100 moods from Finland
We are proud to introduce the next interview in our new series, “OZO Spotlight On.” Today we’re shining the OZO spotlight on Miikka Niemi, project director, and Joonas Mattila, director of photography, from 100 Moods From Finland. In this interview with Niemi and Mattila, we discuss the formation and workflow of their amazing project.
100 Moods From Finland is a beautiful and ambitious virtual project touring the landscapes of Finland, delivered as a spatial experience through 360° VR videos. Visitors can experience different moods and activities throughout the seasons – from picking cloudberries in the Ruka-Kuusamo region to encountering a reindeer calf taking its first steps.
What inspired you to create the 100 Moods project?
MN: The basic idea for 100 Moods From Finland comes from a combination of immersive experiences and use of VR to capture real-life moments. We have been working a lot in the travel and tourism industry trying to create a sense of being in a certain place. With our immersive dome, we’re really close to creating a portal to Finland.
JM: I had two main reasons: to show amazing things from Finland and to experiment with VR. Virtual reality is pretty new platform and this project has given us valuable experience in working with top-notch equipment like Nokia OZO+. I think virtual reality is a revealing way to show real places. When you’re using Instagram and find cool places from around the world, you don’t often think what’s behind the frame.
I visited Yosemite couple years ago and was surprised how crowded all the attractions were. In Finland, we don’t have that problem, and I think you can see it from the footage. We can have plenty of personal space whenever we want. On the other hand, [Finland has] crazy events and hobbies which are cool to show to the world.
What were the advantages to telling this story in VR versus 2D?
MN: Traditional storytelling doesn’t give a sense of space. That’s our main motivation to use VR.
JM: Our main delivery platform is a dome where people can walk in and “travel” across Finland. When you stand in the middle of the cylinder screen you feel like being in the places of the 360° videos. That’s something that you couldn’t achieve without VR.
VR gives a lot of new possibilities when talking about framing. We don’t want to make cuts to these videos or move the camera, so we need to be able to tell many stories in one composition. For example, we were shooting in Craft Square in Joensuu and I wanted to show traditional crafts inside and also the cafeterias outside. I ended up placing the OZO in the middle of an open window and I was able to show the both sides in one composition.
By the end of this year, you will have completed nearly 100 OZO shoots. What has been your biggest learning so far?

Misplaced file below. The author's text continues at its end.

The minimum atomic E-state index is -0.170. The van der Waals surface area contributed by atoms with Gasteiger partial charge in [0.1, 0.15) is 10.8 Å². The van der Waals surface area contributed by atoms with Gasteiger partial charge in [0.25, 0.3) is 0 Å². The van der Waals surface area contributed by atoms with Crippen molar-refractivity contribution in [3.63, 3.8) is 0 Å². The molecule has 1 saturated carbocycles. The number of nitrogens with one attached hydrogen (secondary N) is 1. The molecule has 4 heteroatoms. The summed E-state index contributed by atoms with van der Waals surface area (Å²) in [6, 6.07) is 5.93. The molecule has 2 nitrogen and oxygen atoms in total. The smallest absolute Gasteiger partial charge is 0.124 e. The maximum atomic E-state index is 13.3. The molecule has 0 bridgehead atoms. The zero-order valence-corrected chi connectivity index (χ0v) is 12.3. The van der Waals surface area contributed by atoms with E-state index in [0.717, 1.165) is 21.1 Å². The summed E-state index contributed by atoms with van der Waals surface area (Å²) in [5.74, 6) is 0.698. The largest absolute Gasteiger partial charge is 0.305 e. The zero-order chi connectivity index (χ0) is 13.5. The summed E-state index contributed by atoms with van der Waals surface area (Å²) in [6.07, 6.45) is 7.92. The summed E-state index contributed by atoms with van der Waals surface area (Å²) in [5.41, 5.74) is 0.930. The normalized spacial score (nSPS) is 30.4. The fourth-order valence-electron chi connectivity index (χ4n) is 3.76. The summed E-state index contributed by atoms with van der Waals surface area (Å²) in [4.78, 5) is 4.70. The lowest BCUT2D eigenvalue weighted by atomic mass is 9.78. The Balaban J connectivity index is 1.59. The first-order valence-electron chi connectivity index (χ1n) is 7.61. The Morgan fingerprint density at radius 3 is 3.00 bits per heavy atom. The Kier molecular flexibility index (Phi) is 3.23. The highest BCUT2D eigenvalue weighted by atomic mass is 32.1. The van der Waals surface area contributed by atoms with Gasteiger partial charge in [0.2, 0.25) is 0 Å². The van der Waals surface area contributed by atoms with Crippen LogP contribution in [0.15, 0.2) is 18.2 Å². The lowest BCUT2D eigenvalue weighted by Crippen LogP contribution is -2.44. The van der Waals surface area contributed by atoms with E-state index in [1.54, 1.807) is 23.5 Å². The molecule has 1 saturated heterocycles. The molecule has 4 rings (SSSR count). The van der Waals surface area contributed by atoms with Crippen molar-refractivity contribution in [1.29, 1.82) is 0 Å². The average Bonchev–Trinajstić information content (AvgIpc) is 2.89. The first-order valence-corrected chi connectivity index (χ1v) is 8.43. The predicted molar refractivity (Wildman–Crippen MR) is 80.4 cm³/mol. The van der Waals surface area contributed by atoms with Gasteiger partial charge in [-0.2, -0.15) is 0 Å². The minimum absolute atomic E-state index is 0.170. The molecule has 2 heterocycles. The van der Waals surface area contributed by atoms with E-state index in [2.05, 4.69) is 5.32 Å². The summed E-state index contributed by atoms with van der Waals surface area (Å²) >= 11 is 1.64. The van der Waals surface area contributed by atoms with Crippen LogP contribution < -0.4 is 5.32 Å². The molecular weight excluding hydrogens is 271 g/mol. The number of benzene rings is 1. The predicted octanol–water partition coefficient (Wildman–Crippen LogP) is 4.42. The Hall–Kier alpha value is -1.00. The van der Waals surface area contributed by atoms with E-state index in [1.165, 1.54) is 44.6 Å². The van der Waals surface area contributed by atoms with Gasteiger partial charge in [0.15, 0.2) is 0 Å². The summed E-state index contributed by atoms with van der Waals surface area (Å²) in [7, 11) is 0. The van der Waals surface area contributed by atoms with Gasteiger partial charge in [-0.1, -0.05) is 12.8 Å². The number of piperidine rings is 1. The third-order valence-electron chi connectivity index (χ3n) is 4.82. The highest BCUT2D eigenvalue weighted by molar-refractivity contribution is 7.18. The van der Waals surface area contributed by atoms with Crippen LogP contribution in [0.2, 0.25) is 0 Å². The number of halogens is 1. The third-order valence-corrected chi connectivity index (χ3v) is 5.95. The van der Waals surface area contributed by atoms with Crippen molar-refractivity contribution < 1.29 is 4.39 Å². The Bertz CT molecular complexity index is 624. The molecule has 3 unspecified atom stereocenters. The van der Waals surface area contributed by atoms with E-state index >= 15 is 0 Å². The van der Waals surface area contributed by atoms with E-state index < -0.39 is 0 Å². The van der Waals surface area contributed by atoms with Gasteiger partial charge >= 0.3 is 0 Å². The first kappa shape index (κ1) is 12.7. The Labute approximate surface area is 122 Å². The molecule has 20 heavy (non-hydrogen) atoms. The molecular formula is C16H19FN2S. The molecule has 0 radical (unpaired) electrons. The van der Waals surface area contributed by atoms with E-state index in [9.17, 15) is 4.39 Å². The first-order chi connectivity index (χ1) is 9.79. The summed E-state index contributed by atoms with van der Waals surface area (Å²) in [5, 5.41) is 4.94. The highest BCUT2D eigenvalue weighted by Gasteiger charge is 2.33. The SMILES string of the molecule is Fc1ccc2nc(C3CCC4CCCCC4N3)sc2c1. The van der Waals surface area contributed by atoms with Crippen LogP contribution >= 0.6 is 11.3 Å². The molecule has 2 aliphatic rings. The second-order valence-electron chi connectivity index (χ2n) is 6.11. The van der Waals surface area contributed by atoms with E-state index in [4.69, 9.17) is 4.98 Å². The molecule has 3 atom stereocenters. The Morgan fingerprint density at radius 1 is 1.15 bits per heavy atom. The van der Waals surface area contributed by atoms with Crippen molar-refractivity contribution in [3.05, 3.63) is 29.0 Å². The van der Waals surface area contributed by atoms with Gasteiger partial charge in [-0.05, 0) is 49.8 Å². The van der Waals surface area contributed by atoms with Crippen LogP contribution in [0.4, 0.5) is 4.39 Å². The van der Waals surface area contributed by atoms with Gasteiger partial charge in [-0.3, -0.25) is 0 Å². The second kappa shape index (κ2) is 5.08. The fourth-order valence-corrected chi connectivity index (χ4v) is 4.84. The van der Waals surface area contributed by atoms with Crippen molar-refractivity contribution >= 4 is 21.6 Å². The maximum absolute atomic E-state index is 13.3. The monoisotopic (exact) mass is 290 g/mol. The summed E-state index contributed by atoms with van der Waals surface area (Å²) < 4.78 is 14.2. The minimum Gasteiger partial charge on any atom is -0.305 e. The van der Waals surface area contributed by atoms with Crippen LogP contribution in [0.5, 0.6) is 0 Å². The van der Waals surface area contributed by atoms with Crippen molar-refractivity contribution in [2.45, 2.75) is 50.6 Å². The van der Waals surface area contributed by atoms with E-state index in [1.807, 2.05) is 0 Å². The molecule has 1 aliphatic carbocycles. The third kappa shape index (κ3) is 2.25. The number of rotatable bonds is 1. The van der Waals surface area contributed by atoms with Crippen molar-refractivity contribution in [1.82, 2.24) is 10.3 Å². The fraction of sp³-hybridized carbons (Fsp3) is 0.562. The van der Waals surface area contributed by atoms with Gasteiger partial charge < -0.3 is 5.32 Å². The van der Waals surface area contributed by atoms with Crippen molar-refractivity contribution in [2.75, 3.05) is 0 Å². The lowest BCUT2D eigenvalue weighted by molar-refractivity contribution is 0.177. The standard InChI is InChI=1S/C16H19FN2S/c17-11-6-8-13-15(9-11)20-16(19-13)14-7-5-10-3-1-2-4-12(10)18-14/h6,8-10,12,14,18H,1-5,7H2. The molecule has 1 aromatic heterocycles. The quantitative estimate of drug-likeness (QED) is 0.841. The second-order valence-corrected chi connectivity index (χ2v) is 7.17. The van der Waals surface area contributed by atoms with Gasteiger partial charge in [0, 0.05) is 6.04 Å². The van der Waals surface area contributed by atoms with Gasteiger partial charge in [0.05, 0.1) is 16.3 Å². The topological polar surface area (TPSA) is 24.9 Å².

MN: The biggest challenge is managing such a vast project, both concept and production-wise. Of course, the diverse shooting locations and changing weather conditions bring their own challenges.
JM: The goal of shooting 100 VR scenes in one year has created a lot of stress in pre-production. We wanted to cover the whole of Finland and show every season. With simple math, we noticed that we would need to shoot every third day. This amount of shooting has filled our schedules and it has been constant planning for where to go next. Finland is pretty big country too and it takes over 16 hours to drive from north to south. Thanks for Europcar for helping us out with the transportation!
I have personally learned a lot using the OZO camera and have turned cons to pros. One feature people don’t like is the back seam and lack of overlap on it. I have found out that it’s a good place to make unwanted objects like external microphone disappear. When we started shooting with OZO, we learned we needed to improvise in certain situations. For example, our laptop struggled to work properly in freezing cold temperatures and dynamic range wasn’t enough for everything. We took double exposures to keep every detail we wanted in certain shots. Luckily during the project, OZO’s firmware and post-production software were upgraded. This upgrade made OZO more reliable and pleasant to shoot with because it improved OZO’s dynamic range a lot.
As for the biggest difficulties we have faced on post-production: over 100 videos shot in VR take up a lot of space on hard drives and encoding times are pretty long. We want to give the audience the most natural feeling, so we fix all the errors in the seams and remove the tripod. In the beginning, it was difficult for us to notice those “errors” in the VR video and we had to make a lot of versions of each video. I think we have now found a great workflow where we don’t make same mistakes over and over again or lose time.
What has been your biggest surprise about working in VR?
JM: When we have shot events it has been difficult to get OZO in the right spot, one that will work well in VR. Traditional media locations are often full of other cameramen and they offer great views only for one side. I'm glad that the organizers have treated us well and we have been able to give us the access to places that are unreachable to traditional media. For example, on the stage with an artist or in the middle of the path of the biggest orienteering race in the world.
Every day we are inspired by the VR and 360 video content you create. Are you an OZO creator or do you know of one who would like to be featured here? Tag us with #OZO, tweet us @NokiaVR, or contact us!